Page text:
Love has Won cult member Christopher Royer appears in court

Cause of death of self-proclaimed divine spirit remains unknown

Independent, UK/May 26, 2021

By Justin Vallejo

Love has Won member Christopher Royer appeared in court to challenge a police search warrant executed after the death of “Mother God” Amy Carlson.

Mr Royer is facing charges of child abuse and abuse of a corpse related to the discovery of Ms Carlson’s body in Colorado in April.

Investigators seized Mr Royer’s cell phone for what prosecutor Alonzo Payne said was “more than sufficient evidence” it could contain proof of crimes committed while crossing state lines.

Defence attorney Ann Roan said it was a “fishing expedition” and that there was no probable cause that evidence of any crime would be found on the phone.

“The affidavit claims four people, none of whom are Mr Royer, arrived at the house in Moffat with a dead body in the vehicle,” she said. “There’s no inference at all that Mr Royer had anything to do with the body.”

Seven members of the spiritual cult were taken into custody after the decaying body of Ms Carlson, 45, was discovered in the group’s headquarters in Colorado.

Several children at the property were reportedly taken into the custody of Child Protection Services.

Authorities were tipped off by the family of some of the group’s members who feared Ms Carlson died in California before her corpse was transported half-way across the country to Casada Park, near Crestone.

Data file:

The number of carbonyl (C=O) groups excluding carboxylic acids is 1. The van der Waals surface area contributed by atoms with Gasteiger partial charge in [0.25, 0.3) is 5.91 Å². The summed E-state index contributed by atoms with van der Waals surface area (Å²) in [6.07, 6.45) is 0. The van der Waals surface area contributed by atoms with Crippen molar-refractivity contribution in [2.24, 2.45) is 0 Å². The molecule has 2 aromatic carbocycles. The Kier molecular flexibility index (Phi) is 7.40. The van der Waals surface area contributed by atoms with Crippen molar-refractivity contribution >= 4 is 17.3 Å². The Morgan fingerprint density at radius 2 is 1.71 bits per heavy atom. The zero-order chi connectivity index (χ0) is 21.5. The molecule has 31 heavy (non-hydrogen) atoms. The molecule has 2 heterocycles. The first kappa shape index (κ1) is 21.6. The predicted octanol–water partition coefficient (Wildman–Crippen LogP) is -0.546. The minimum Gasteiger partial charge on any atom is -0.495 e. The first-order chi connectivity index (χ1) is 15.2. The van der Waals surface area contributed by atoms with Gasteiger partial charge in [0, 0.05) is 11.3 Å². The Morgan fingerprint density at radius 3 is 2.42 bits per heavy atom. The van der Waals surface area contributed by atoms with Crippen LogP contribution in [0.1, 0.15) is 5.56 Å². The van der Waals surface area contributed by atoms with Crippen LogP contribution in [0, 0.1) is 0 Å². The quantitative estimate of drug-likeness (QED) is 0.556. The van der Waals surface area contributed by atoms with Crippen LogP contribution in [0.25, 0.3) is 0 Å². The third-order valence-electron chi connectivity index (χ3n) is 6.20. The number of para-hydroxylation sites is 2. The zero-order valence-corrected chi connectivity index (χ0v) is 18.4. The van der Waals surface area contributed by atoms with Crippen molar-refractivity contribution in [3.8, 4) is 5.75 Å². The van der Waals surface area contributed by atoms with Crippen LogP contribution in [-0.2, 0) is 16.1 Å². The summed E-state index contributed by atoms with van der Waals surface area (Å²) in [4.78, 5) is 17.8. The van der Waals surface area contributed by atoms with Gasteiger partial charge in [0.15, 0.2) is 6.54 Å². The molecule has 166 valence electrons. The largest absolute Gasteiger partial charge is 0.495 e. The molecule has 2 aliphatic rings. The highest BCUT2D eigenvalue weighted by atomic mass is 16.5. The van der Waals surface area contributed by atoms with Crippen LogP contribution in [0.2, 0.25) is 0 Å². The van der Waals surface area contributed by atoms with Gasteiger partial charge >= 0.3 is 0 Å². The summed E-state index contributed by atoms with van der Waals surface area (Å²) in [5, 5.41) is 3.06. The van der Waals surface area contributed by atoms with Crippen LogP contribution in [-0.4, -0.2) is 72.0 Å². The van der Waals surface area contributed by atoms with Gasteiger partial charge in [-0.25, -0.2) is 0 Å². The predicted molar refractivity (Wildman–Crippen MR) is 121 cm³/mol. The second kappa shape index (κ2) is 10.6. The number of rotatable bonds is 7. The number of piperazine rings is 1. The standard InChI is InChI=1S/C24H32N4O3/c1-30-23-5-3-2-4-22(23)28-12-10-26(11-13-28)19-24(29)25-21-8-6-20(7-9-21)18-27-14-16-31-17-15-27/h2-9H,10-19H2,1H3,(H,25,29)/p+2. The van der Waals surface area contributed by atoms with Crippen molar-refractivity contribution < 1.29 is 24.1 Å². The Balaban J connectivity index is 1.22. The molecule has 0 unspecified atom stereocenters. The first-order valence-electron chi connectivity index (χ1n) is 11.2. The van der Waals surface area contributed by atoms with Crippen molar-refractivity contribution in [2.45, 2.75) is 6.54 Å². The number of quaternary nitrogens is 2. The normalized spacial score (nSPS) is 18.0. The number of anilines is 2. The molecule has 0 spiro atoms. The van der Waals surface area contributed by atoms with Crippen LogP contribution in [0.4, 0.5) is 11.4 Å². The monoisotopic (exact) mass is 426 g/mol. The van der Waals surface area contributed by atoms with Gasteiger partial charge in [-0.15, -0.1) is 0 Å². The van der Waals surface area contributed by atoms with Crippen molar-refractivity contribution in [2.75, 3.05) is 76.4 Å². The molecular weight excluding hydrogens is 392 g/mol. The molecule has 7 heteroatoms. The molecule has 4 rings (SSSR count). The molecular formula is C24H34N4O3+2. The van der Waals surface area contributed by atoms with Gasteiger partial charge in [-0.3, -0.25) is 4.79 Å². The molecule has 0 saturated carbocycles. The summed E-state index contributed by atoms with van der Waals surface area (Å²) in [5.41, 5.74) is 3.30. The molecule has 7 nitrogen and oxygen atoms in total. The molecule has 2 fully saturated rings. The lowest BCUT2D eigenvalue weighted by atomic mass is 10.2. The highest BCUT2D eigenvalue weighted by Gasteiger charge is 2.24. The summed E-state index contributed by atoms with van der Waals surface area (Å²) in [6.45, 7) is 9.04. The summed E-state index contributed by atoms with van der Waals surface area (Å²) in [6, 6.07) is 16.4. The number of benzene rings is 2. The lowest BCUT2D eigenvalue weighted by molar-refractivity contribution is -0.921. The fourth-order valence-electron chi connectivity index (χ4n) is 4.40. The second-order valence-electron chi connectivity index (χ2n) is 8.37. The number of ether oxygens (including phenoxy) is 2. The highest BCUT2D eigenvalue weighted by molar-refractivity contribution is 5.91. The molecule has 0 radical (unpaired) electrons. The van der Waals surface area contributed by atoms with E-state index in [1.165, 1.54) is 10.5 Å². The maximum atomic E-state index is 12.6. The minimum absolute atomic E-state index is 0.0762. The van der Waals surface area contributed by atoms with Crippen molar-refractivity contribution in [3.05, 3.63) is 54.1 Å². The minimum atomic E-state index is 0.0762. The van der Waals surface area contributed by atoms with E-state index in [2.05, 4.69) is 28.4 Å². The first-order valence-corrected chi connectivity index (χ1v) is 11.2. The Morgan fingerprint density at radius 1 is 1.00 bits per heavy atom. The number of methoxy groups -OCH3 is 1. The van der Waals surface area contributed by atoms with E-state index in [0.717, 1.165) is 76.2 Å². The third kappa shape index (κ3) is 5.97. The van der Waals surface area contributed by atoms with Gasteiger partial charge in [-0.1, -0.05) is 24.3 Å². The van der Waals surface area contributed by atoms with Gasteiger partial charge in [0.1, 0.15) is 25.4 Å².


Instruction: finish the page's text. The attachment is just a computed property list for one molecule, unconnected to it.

Saguache County Coroner Tom Petty told The Independent the autopsy had not yet been completed to determine the cause of death.

Appearing via video conference, Mr Royer was one of the first of the Love has Won group members to appear before the court. Next to appear will be Jason Castillo on 9 June, followed by Ryan Kramer, Obdulia Franco Gonzales, Sarah Rudolph, and Karin Raymond on 16 June. John Robertson will appear on 26 June.

The group are facing various counts of child abuse, abuse of a corpse, tampering with deceased human remains, and false imprisonment.

Mr Payne told the court that the state was “not going on a fishing expedition” and was simply looking for information on that cell phone from 1 April to 1 May. Those dates coincide with the period Ms Carlson’s body was believed to have been moved.

Saguache County Judge Anna Ulrich ruled the state’s warrant application failed to find probable cause and its affidavit lacked the nexus between criminal activity and the content of Mr Royer’s cell phone. He is scheduled to reappear on 23 June.

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